• Determination of root mass ratios in alfalfa-grass mixtures using near infrared reflectance spectroscopy

      Rumbaugh, M. D.; Clark, D. H.; Pendery, B. M. (Society for Range Management, 1988-11-01)
      Hand separation of roots of 2 or more plants species from soil cores is a tedious and labor-intensive task. Our objective was to determine whether near-infrared reflectance spectroscopy (NIRS) could be employed to estimate root biomass proportions in binary mixtures of alfalfa (Medicago sativa L.) with each of 4 grasses. Grasses chosen for experimentation were crested wheatgrass (Agropyron cristatum L.), intermediate wheatgrass [Thinopyrum intermedium (Host) Barkworth & D.R. Dewey], an intergeneric hybrid [Elytrigia repens (L.) Nevski × Pseudoroegneria spicata (Pursh) Love], and Russian wildrye [Psathyrostachys juncea (Fisch.) Nevski]. In the first experiment, roots from single-species field plots were washed from soil cores, dried, ground, and mechanically mixed in preselected alfalfa-grass ratios in which the percentage of grass varied from 0 to 100. Equations to measure the proportion of alfalfa or grass were developed from near infrared reflectance data using 84 randomly selected samples. In the second experiment, the 5 plant species were grown in greenhouse pots in pure stands and in binary mixtures that included all combinations of the grasses. Root systems were separated while attached to the topgrowth, dried, and ground. Tissues from single species treatments were mixed and calibration equations developed from these mixtures were used to estimate the proportion of alfalfa and the proportion of grass in samples. Samples contained either one type of root or a mixture of roots in proportions similar to those that occurred naturally in the pots. Coefficients of determination (r2) between the estimated and the actual root mass ratios ranged from 0.92 to 0.99. Determination of the proportion of grass in the samples was more accurate and precise than determination of the proportion of alfalfa. After the appropriate calibration equations have been developed, NIRS is more efficient than hand separation for estimating alfalfa-grass root mass ratios. The utility of the techniques can be increased by developing equations that encompass more complex mixtures and a wider range of environmental circumstances.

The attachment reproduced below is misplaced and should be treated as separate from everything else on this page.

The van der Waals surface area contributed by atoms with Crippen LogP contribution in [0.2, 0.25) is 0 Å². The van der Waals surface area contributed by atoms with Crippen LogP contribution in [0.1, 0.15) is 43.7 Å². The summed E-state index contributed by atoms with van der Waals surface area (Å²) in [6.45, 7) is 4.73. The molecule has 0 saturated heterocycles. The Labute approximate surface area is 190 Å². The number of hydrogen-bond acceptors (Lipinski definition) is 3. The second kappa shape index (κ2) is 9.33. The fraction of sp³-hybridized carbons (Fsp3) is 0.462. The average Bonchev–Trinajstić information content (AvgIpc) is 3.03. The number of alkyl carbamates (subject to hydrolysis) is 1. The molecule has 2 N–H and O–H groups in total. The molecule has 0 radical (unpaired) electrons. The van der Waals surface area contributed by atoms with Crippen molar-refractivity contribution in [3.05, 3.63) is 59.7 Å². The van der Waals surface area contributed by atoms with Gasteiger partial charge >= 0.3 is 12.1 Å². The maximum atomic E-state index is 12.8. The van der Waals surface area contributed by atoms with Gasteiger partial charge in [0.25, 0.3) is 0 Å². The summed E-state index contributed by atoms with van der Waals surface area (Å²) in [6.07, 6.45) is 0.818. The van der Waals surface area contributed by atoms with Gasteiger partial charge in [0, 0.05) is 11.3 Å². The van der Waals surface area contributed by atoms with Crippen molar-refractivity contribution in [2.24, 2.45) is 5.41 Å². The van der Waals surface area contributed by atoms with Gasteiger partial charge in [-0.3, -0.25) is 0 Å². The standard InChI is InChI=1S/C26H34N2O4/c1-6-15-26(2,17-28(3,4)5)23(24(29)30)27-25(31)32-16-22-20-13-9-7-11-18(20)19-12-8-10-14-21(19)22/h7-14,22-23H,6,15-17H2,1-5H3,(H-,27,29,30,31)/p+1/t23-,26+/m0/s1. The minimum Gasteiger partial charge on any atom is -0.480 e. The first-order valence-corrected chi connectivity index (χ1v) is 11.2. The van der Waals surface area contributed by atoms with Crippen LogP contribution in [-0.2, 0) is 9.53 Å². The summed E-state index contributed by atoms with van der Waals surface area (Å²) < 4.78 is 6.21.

• Species diversity and diversity profiles: concept, measurement, and application to timber and range management

      Lewis, C. E.; Swindel, B. F.; Tanner, G. W. (Society for Range Management, 1988-11-01)
      The concepts and use of several diversity assessments are presented and applied to a practical situation. Burning, mechanical methods of site preparation, and cattle grazing are common disturbances in forests of the South. Their influence on plant diversity indices are examined in a longleaf-slash pine forest of north Florida. Species richness, Shannon's index, and Simpson's index showed increases in diversity shortly following burning and site preparation and a trend toward pre-treatment conditions after 6 years. Deferred-rotation grazing systems had no influence. Comparative diversity profiles showed similar trends but were more informative by providing both qualitative and quantitative information. These techniques are useful for assessing community responses to management practices, that is, they are effective methods for understanding the impacts of forest management and range management practices on plant community structure and succession.